Natural Health

Does Semen Hold the Key to Slow Aging?

Does Semen Hold the Key to Slow Aging? about undefined
An organic compound found in semen is being praised as an amazing age-fighter that provides the benefits of calorie restriction without going hungry. In fact, an acclaimed Harvard geneticist and anti-aging expert claims that “next year everyone is going to be talking about (it).”

Here’s the remarkable story…

The nutrient that I’m talking about is called spermidine.

Spermidine was first isolated from semen - hence its name - and is a type of compound called a polyamine. Polyamines are present in all living cells and are involved in many cellular processes including cell growth and proliferation, membrane stability and DNA\RNA stabilization.

They protect our cells and genes from radiation, UV rays, toxic chemicals, and other stresses. Additionally, a key function of polyamines such as spermidine is to induce autophagy.

Cellular Housekeeping Keeps You Young 

Autophagy is a process that degrades damaged and dysfunctional cellular components and removes or recycles them.

Many of the anti-aging effects of spermidine are causally connected to this capacity to induce autophagy, clearing away debris that would otherwise cause harm. But it's a process that decreases with aging, and this decline hastens aging-associated diseases, while its maintenance protects against conditions such as heart disease, neurodegeneration, and cancer. In lab research, improving autophagy extends lifespan.

Spermidine also has antioxidant and anti-inflammatory functions, preserves mitochondrial (energy) function, and improves proteostasis - cellular regulation of protein. Disruption of proteostasis can trigger illnesses such as Alzheimer’s, diabetes, and cancer.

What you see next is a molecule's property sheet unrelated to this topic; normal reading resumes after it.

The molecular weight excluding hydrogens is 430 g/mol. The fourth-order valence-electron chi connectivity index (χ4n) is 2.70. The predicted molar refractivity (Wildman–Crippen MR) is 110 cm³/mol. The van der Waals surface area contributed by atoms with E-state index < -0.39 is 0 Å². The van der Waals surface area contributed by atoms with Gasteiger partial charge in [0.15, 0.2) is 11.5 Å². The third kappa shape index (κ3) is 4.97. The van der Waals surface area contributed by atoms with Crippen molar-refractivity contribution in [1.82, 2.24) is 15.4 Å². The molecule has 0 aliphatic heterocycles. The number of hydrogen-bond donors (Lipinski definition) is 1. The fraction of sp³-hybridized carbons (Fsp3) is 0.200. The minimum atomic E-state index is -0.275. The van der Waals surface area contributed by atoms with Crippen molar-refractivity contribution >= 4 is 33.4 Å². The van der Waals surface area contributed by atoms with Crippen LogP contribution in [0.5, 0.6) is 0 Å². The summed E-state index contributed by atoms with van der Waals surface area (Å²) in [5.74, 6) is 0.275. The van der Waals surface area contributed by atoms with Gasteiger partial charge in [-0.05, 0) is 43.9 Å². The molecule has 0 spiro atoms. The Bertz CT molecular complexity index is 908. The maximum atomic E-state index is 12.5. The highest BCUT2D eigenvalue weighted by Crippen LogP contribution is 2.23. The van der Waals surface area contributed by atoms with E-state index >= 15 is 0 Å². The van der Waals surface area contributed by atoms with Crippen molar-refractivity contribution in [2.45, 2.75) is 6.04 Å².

All of this work is of immense value, but the benefits of spermidine get even better.

Strict Dieting not Required 

Spermidine has become of particular interest in the anti-aging field because it mimics the effect of calorie restriction.

As explained by Dr. Leyuan Liu at Texas A&M University, “Only three interventions—severely cutting the number of calories consumed, restricting the amount of methionine in the diet, and using the drug rapamycin—have been shown to truly prolong the lifespans of vertebrates." However, because there are so many downsides to each of these methods, he believes "spermidine may be a better approach.”

Spermidine was shown to extend lifespan in yeast, worms, and flies, and one study from Japan showed higher polyamine intake from food extended the lifespan of mice.

For the study led by Dr. Liu, researchers gave an oral supplement of spermidine to mice. As a result, they were protected from liver damage and liver cancer, and their lives were prolonged.

"It's a dramatic increase in lifespan…as much as 25 percent,” Dr. Liu said. “In human terms that would mean that instead of living to about 81 years old, the average American could live to be over 100.

"It's still early, but perhaps one day this approach will provide a novel strategy to prolong lifespan..."

Spermidine is also involved in another key aging process.

Regulates DNA Methylation—a Driver of Aging 

The regulation of gene expression is reflected in a core process used by every cell in the body called methylation.